When many people hear that animal shelters are no-kill, they are happy that these innocent pets will not be euthanized simply because there is not enough space in the shelter. It is the hope that all of these abandoned animals will have another chance to find a home that will love and care for them.
But, some animal welfare advocates say that the nationwide shift to no-kill shelters is not necessarily the best situation for those animals who may never find a home.
A director of the domestic animal department at People for the Ethical Treatment of Animals said that no-kill shelters may sound good, but it may lead to some animals suffering.
“I’ve been to good no-kills, and I’ve been to bad no-kills,” said Jef Hale, San Antonio’s Animal Care Service’s director. “I was at a no-kill in Louisiana and basically what they did is they just put animals in a cage and they just continued to add animals to a cage. … If we put them in a cage and we don’t interact with them, we slowly drive them crazy.”
San Antonio’s Animal Care Services wants to turn their shelter into a no-kill facility. The program is set to be phased in by 2012.
Animal advocates say the no-kill shelters that are successful take good care of the animals because they partner with other local facilities. For many no-kill shelters that have no backup plan and hang onto animals for long periods of time, until they are adopted, have overcrowding issues which cause health problems for the animals.
Many animal organizations worry about the practice of “warehousing” when a shelter decides to go no-kill. Some animal welfare advocates say they believe that killing animals is sometimes the only humane way to help with overcrowding.
Across the nation, an estimated 6 million to 8 million dogs and cats enter animal shelters each year. About half of these animals are euthanized.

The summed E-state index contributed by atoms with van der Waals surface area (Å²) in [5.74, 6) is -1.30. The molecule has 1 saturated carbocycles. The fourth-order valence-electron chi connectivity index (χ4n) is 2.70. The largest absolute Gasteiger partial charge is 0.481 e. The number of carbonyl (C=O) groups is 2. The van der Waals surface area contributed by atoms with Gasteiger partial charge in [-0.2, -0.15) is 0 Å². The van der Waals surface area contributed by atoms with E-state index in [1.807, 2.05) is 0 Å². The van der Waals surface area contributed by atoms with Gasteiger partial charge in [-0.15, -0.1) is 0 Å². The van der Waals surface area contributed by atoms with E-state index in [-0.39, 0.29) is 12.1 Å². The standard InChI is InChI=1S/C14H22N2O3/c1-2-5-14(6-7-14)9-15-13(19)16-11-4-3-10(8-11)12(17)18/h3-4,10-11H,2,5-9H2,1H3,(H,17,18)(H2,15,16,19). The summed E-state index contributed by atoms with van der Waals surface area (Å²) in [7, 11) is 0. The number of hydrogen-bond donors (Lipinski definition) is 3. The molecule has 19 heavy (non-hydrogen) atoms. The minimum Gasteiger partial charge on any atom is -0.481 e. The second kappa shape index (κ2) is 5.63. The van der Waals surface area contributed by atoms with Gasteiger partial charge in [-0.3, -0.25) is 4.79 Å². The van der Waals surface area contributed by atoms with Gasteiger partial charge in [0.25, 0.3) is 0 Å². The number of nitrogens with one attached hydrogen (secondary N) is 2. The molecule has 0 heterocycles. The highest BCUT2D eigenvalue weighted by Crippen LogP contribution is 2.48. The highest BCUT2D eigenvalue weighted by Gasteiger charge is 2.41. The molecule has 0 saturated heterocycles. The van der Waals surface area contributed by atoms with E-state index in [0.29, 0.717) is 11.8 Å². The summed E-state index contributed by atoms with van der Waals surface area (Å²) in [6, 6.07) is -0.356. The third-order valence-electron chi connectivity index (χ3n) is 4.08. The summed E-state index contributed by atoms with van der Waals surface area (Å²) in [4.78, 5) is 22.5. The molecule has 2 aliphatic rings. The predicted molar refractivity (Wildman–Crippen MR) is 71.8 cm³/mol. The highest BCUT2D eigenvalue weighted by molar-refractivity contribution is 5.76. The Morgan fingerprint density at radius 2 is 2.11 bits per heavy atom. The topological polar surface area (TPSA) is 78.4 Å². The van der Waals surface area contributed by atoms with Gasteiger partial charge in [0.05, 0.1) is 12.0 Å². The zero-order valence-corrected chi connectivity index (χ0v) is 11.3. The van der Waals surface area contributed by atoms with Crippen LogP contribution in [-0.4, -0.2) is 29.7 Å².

National organizations are joining in the no-kill movement. ASPCA implemented “Mission: Orange” to increase adoption and reduce euthanasia in five U.S. communities. The American Humane Association has a program called “Getting to Zero.”
“We are definitely seeing a broad movement toward no-kill,” said Richard Avanzino, president of Maddie’s Fund in Alameda, Calif., which aims for the U.S. to be no-kill by 2017. “And there are some isolated examples of horror stories where things have gone astray and people in their zeal have actually done harm. … It’s not something that you just flip a switch and it happens immediately.”
The founder and director of Animals at Heart, an animal non-profit organization, said that some shelters that are pursuing the no-kill label will only take in pets they are certain that they can adopt out. Other shelters may also adopt out potentially dangerous animals to make space in their facility.
The director of animal sheltering issues for the Humane Society of the United States said there isn’t much of an alternative when no-kill shelters are filled to capacity. She said the animal most likely ends up either in a facility that does openly euthanize or is abandoned on the streets.
Source: Washington Post